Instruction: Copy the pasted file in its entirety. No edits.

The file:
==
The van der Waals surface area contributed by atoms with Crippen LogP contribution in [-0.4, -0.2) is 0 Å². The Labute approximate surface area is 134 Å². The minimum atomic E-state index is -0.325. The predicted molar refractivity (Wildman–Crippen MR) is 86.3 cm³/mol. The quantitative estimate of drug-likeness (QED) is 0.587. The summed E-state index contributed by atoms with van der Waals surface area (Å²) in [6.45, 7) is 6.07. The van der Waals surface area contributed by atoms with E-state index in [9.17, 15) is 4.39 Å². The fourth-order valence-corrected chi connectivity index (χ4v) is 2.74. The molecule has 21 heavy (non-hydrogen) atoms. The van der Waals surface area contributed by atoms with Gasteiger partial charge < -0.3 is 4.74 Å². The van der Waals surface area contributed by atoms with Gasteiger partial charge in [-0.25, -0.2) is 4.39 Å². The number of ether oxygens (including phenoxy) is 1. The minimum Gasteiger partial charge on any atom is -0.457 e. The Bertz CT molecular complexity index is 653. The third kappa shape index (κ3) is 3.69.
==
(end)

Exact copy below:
The van der Waals surface area contributed by atoms with Crippen LogP contribution in [-0.4, -0.2) is 0 Å². The Labute approximate surface area is 134 Å². The minimum atomic E-state index is -0.325. The predicted molar refractivity (Wildman–Crippen MR) is 86.3 cm³/mol. The quantitative estimate of drug-likeness (QED) is 0.587. The summed E-state index contributed by atoms with van der Waals surface area (Å²) in [6.45, 7) is 6.07. The van der Waals surface area contributed by atoms with E-state index in [9.17, 15) is 4.39 Å². The fourth-order valence-corrected chi connectivity index (χ4v) is 2.74. The molecule has 21 heavy (non-hydrogen) atoms. The van der Waals surface area contributed by atoms with Gasteiger partial charge < -0.3 is 4.74 Å². The van der Waals surface area contributed by atoms with Gasteiger partial charge in [-0.25, -0.2) is 4.39 Å². The number of ether oxygens (including phenoxy) is 1. The minimum Gasteiger partial charge on any atom is -0.457 e. The Bertz CT molecular complexity index is 653. The third kappa shape index (κ3) is 3.69.